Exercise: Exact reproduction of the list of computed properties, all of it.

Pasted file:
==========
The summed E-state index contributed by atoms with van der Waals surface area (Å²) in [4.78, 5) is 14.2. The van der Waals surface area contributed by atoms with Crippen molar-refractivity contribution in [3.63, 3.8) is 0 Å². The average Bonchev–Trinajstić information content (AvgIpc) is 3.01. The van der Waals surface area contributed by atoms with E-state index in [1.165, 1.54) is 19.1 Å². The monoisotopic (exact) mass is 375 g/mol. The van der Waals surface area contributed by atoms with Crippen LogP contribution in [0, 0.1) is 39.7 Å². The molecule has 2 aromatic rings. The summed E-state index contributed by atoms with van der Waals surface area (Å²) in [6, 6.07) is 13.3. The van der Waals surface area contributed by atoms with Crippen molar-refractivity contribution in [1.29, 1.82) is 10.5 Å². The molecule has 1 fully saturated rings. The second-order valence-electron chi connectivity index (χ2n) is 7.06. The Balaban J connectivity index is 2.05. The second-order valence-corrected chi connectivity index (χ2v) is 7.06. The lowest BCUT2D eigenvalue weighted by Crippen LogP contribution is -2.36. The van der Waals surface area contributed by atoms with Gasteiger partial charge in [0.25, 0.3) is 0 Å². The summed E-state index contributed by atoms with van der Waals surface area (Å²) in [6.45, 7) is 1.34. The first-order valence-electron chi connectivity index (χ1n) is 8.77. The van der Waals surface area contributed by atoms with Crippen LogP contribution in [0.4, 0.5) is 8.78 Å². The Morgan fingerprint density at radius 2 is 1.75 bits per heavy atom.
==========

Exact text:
The summed E-state index contributed by atoms with van der Waals surface area (Å²) in [4.78, 5) is 14.2. The van der Waals surface area contributed by atoms with Crippen molar-refractivity contribution in [3.63, 3.8) is 0 Å². The average Bonchev–Trinajstić information content (AvgIpc) is 3.01. The van der Waals surface area contributed by atoms with E-state index in [1.165, 1.54) is 19.1 Å². The monoisotopic (exact) mass is 375 g/mol. The van der Waals surface area contributed by atoms with Crippen LogP contribution in [0, 0.1) is 39.7 Å². The molecule has 2 aromatic rings. The summed E-state index contributed by atoms with van der Waals surface area (Å²) in [6, 6.07) is 13.3. The van der Waals surface area contributed by atoms with Crippen molar-refractivity contribution in [1.29, 1.82) is 10.5 Å². The molecule has 1 fully saturated rings. The second-order valence-electron chi connectivity index (χ2n) is 7.06. The Balaban J connectivity index is 2.05. The second-order valence-corrected chi connectivity index (χ2v) is 7.06. The lowest BCUT2D eigenvalue weighted by Crippen LogP contribution is -2.36. The van der Waals surface area contributed by atoms with Gasteiger partial charge in [0.25, 0.3) is 0 Å². The summed E-state index contributed by atoms with van der Waals surface area (Å²) in [6.45, 7) is 1.34. The first-order valence-electron chi connectivity index (χ1n) is 8.77. The van der Waals surface area contributed by atoms with Crippen LogP contribution in [0.4, 0.5) is 8.78 Å². The Morgan fingerprint density at radius 2 is 1.75 bits per heavy atom.